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Multiple myeloma is a cancer of plasma cells. Plasma cells are a special type of white blood cell that are part of the body’s immune system. Plasma cells normally live in the bone marrow and make proteins, called antibodies, which circulate in the blood and help fight certain types of infections. Plasma cells also play a role in the maintenance of bone by secretion of a hormone called osteoclast activating factor, which causes the breakdown of bone. Patients with multiple myeloma have increased numbers of abnormal plasma cells that may produce increased quantities of dysfunctional antibodies detectable in the blood and/or urine. These abnormal antibodies are referred to as paraproteins or monoclonal proteins in the blood (M proteins) or urine (Bence Jones protein).

Velcade is the first in a new class of anticancer agents known as proteasome inhibitors. It’s been shown to provide benefits in the treatment of multiple myeloma and mantle cell lymphoma.

The VISTA study is an international Phase III clinical trial. The study involved 655 previously untreated multiple myeloma patients who were ineligible for stem cell transplantation. Patients were assigned to receive treatment with melphalan and prednisone alone (MP) or in combination with Velcade (VMP). Patients have now been followed for five years.

  • The addition of Velcade improved overall survival by more than 13 months: overall survival was 56.4 months among patients treated with VMP and 43.1 months among patients treated with MP.
  • Neither treatment group had an increased risk of second cancers compared with the general population.

These results suggest that the addition of Velcade to melphalan and prednisone improves overall survival among patients with previously untreated multiple myeloma who are not eligible for stem cell transplantation.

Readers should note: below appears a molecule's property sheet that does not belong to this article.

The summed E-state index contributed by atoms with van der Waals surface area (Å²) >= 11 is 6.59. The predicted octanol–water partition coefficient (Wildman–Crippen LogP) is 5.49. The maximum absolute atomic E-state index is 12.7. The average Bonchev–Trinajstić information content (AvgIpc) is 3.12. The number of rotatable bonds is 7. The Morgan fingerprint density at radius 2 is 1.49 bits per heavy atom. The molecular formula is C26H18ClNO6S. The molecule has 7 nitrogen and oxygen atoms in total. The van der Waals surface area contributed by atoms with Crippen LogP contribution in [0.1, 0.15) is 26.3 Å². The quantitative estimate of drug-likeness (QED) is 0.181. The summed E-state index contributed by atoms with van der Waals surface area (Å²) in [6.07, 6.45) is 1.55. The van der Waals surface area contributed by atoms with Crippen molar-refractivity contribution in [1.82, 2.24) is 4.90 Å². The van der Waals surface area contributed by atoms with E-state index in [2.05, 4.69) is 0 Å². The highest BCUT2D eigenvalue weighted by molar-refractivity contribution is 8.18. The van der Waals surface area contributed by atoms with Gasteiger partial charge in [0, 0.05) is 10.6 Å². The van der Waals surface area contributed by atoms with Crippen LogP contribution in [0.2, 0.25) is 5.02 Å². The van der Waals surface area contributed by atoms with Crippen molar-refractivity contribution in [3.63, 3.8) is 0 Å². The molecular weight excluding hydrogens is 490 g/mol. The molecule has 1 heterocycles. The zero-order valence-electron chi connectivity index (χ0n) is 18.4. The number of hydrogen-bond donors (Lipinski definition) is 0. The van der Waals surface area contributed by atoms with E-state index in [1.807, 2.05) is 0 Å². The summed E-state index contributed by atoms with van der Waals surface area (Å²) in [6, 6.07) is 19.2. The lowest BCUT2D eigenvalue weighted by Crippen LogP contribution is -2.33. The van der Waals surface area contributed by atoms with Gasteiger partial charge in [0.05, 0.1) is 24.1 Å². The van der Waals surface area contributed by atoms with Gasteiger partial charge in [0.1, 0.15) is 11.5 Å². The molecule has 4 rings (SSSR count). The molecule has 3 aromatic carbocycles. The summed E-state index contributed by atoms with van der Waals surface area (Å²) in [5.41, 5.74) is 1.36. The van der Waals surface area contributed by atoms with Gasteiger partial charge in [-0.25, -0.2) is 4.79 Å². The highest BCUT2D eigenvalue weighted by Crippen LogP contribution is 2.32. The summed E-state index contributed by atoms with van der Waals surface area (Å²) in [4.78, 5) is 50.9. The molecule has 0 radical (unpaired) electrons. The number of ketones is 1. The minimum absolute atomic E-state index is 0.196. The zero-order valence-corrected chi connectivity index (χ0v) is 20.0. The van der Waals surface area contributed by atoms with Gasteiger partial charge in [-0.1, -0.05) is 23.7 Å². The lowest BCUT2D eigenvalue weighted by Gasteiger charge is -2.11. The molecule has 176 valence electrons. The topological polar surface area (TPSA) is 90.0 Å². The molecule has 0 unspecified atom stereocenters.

Reference: San Miguel JF, Schlag R, Khuageva NK et al. Continued overall survival benefit after 5 years’ follow-up with bortezomib-melphalan-prednisone (VMP) versus melphalan-prednisone (MP) in patients with previously untreated multiple myeloma, and no increased risk of second primary malignancies: final results of the phase 3 VISTA trial. Presented at the 53rd ASH Annual Meeting and Exposition. San Diego, CA, December 10-13, 2011. Abstract 476.​

The pivotal clinical trial demonstrating Velcade’s effectiveness in the treatment of multiple myeloma is referred to as the SUMMIT trial. Although earlier data from this trial had been published previously, final and updated results from this trial have recently been published. This trial included 193 patients with multiple myeloma that had stopped responding to standard therapies. All patients were treated with Velcade.

The following results include follow-up of all patients for a median of 23 months:

  • 35% of patients achieved a complete or partial disappearance of their cancer (responders).
  • For responding patients, the median time to cancer progression was nearly 14 months; conversely, patients who did not achieve a response to Velcade had a median time to cancer progression of only 1.3 months.
  • For responding patients, the median duration of overall survival has not yet been reached (at 23 months); conversely, patients who did not achieve a response to Velcade had a median duration of survival of only 8 months.

The researchers concluded that long-term follow-up continues to confirm the effectiveness of Velcade in the treatment of recurrent multiple myeloma. Patients who respond to Velcade can achieve long-term survival with minimal side effects.

Patients with relapsed multiple myeloma whose disease has stopped responding to standard therapies may wish to speak with their physician regarding their individual risks and benefits of treatment with Velcade.

Reference: Richardson P, Barlogie B, Berenson J, et al. Extended Follow-Up of a Phase II Trial in Relapsed, Refractory Multiple Myeloma. Cancer. 2006; 106: 1316-1319.

Treanda/Velcade/Dexamethasone Produces High Response Rate in Relapsed/Refractory Multiple Myeloma

The combination of Treanda® (bendamustine), Velcade® (bortezomib) and dexamethasone produced a high response rate in patients with relapsed/refractory multiple myeloma, according to the results of a phase II study published in Blood.

Ludwig H, Kasparu H, Leitgeb C, et al. Bendamustine-bortezomib-dexamethasone is an active and well tolerated regimen in patients with relapsed or refractory multiple myeloma. Blood. Published early online November 13, 2013. doi: 10.1182/blood-2013-08-521468